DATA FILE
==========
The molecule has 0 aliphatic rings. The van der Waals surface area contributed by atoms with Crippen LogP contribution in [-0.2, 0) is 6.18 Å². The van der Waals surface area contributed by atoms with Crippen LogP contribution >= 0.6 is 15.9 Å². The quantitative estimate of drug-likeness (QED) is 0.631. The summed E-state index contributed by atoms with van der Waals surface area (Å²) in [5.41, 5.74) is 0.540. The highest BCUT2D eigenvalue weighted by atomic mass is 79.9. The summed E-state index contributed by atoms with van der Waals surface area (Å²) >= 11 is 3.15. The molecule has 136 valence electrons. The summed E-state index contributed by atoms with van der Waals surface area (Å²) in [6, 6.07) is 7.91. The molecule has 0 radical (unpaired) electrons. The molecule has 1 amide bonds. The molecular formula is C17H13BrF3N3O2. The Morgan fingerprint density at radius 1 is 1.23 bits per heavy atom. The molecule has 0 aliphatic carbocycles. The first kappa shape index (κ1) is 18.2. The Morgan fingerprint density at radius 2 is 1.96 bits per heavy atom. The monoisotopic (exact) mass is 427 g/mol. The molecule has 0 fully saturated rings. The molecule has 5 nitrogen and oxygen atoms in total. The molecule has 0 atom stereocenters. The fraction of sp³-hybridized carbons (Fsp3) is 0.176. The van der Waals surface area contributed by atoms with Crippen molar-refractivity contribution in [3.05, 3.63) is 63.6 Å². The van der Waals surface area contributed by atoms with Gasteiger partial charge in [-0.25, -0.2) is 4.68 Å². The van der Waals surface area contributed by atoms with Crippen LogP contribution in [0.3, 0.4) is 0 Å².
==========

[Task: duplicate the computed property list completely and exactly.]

The molecule has 0 aliphatic rings. The van der Waals surface area contributed by atoms with Crippen LogP contribution in [-0.2, 0) is 6.18 Å². The van der Waals surface area contributed by atoms with Crippen LogP contribution >= 0.6 is 15.9 Å². The quantitative estimate of drug-likeness (QED) is 0.631. The summed E-state index contributed by atoms with van der Waals surface area (Å²) in [5.41, 5.74) is 0.540. The highest BCUT2D eigenvalue weighted by atomic mass is 79.9. The summed E-state index contributed by atoms with van der Waals surface area (Å²) >= 11 is 3.15. The molecule has 136 valence electrons. The summed E-state index contributed by atoms with van der Waals surface area (Å²) in [6, 6.07) is 7.91. The molecule has 0 radical (unpaired) electrons. The molecule has 1 amide bonds. The molecular formula is C17H13BrF3N3O2. The Morgan fingerprint density at radius 1 is 1.23 bits per heavy atom. The molecule has 0 aliphatic carbocycles. The first kappa shape index (κ1) is 18.2. The Morgan fingerprint density at radius 2 is 1.96 bits per heavy atom. The monoisotopic (exact) mass is 427 g/mol. The molecule has 0 fully saturated rings. The molecule has 5 nitrogen and oxygen atoms in total. The molecule has 0 atom stereocenters. The fraction of sp³-hybridized carbons (Fsp3) is 0.176. The van der Waals surface area contributed by atoms with Crippen molar-refractivity contribution in [3.05, 3.63) is 63.6 Å². The van der Waals surface area contributed by atoms with Gasteiger partial charge in [-0.25, -0.2) is 4.68 Å². The van der Waals surface area contributed by atoms with Crippen LogP contribution in [0.3, 0.4) is 0 Å².